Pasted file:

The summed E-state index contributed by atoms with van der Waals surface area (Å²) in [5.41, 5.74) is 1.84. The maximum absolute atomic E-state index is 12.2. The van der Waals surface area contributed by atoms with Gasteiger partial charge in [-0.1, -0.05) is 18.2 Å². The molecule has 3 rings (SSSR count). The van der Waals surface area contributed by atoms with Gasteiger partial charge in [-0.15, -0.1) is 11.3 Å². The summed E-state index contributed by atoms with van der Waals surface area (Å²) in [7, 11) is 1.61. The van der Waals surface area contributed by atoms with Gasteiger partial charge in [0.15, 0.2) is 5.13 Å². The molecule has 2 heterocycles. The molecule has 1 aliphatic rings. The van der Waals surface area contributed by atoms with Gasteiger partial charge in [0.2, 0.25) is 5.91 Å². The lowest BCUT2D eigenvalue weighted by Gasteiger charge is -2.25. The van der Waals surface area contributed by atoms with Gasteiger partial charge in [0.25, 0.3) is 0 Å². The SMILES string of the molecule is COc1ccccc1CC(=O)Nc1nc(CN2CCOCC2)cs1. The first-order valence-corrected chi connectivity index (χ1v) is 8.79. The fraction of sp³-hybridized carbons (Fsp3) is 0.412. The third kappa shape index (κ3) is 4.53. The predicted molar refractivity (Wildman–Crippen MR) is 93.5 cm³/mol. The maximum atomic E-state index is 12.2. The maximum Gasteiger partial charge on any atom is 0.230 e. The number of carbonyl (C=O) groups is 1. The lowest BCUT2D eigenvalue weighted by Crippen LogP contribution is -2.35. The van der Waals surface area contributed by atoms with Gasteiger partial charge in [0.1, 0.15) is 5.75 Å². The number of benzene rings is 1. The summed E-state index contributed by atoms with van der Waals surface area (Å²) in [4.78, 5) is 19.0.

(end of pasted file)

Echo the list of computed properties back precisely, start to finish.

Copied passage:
The summed E-state index contributed by atoms with van der Waals surface area (Å²) in [5.41, 5.74) is 1.84. The maximum absolute atomic E-state index is 12.2. The van der Waals surface area contributed by atoms with Gasteiger partial charge in [-0.1, -0.05) is 18.2 Å². The molecule has 3 rings (SSSR count). The van der Waals surface area contributed by atoms with Gasteiger partial charge in [-0.15, -0.1) is 11.3 Å². The summed E-state index contributed by atoms with van der Waals surface area (Å²) in [7, 11) is 1.61. The van der Waals surface area contributed by atoms with Gasteiger partial charge in [0.15, 0.2) is 5.13 Å². The molecule has 2 heterocycles. The molecule has 1 aliphatic rings. The van der Waals surface area contributed by atoms with Gasteiger partial charge in [0.2, 0.25) is 5.91 Å². The lowest BCUT2D eigenvalue weighted by Gasteiger charge is -2.25. The van der Waals surface area contributed by atoms with Gasteiger partial charge in [0.25, 0.3) is 0 Å². The SMILES string of the molecule is COc1ccccc1CC(=O)Nc1nc(CN2CCOCC2)cs1. The first-order valence-corrected chi connectivity index (χ1v) is 8.79. The fraction of sp³-hybridized carbons (Fsp3) is 0.412. The third kappa shape index (κ3) is 4.53. The predicted molar refractivity (Wildman–Crippen MR) is 93.5 cm³/mol. The maximum atomic E-state index is 12.2. The maximum Gasteiger partial charge on any atom is 0.230 e. The number of carbonyl (C=O) groups is 1. The lowest BCUT2D eigenvalue weighted by Crippen LogP contribution is -2.35. The van der Waals surface area contributed by atoms with Gasteiger partial charge in [0.1, 0.15) is 5.75 Å². The number of benzene rings is 1. The summed E-state index contributed by atoms with van der Waals surface area (Å²) in [4.78, 5) is 19.0.